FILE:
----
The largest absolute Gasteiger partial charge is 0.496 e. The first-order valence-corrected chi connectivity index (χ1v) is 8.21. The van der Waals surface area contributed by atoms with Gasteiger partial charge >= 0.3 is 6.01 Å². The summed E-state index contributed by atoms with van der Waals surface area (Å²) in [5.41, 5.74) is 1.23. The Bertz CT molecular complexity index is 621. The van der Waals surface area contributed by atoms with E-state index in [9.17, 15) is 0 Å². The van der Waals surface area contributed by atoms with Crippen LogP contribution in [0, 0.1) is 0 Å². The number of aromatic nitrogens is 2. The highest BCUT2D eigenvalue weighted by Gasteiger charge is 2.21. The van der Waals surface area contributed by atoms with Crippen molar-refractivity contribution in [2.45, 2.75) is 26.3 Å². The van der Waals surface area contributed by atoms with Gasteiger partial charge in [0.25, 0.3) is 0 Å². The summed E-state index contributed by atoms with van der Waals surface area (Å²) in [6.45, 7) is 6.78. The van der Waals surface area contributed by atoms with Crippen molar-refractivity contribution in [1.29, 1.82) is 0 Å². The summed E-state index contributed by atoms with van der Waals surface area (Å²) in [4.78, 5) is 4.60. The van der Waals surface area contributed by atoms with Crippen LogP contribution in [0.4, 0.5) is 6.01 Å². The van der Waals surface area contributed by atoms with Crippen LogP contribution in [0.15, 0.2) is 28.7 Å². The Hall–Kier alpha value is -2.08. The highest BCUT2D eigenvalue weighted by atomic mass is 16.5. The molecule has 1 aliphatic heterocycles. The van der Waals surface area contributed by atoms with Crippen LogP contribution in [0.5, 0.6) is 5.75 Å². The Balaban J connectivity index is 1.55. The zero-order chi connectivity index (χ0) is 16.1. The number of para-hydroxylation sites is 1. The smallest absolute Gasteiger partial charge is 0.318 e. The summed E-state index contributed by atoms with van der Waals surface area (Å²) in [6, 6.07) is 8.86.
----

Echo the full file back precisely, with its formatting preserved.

The largest absolute Gasteiger partial charge is 0.496 e. The first-order valence-corrected chi connectivity index (χ1v) is 8.21. The van der Waals surface area contributed by atoms with Gasteiger partial charge >= 0.3 is 6.01 Å². The summed E-state index contributed by atoms with van der Waals surface area (Å²) in [5.41, 5.74) is 1.23. The Bertz CT molecular complexity index is 621. The van der Waals surface area contributed by atoms with E-state index in [9.17, 15) is 0 Å². The van der Waals surface area contributed by atoms with Crippen LogP contribution in [0, 0.1) is 0 Å². The number of aromatic nitrogens is 2. The highest BCUT2D eigenvalue weighted by Gasteiger charge is 2.21. The van der Waals surface area contributed by atoms with Crippen molar-refractivity contribution in [2.45, 2.75) is 26.3 Å². The van der Waals surface area contributed by atoms with Gasteiger partial charge in [0.25, 0.3) is 0 Å². The summed E-state index contributed by atoms with van der Waals surface area (Å²) in [6.45, 7) is 6.78. The van der Waals surface area contributed by atoms with Crippen molar-refractivity contribution in [1.29, 1.82) is 0 Å². The summed E-state index contributed by atoms with van der Waals surface area (Å²) in [4.78, 5) is 4.60. The van der Waals surface area contributed by atoms with Crippen LogP contribution in [0.4, 0.5) is 6.01 Å². The van der Waals surface area contributed by atoms with Crippen LogP contribution in [0.15, 0.2) is 28.7 Å². The Hall–Kier alpha value is -2.08. The highest BCUT2D eigenvalue weighted by atomic mass is 16.5. The molecule has 1 aliphatic heterocycles. The van der Waals surface area contributed by atoms with Crippen LogP contribution in [0.5, 0.6) is 5.75 Å². The Balaban J connectivity index is 1.55. The zero-order chi connectivity index (χ0) is 16.1. The number of para-hydroxylation sites is 1. The smallest absolute Gasteiger partial charge is 0.318 e. The summed E-state index contributed by atoms with van der Waals surface area (Å²) in [6, 6.07) is 8.86.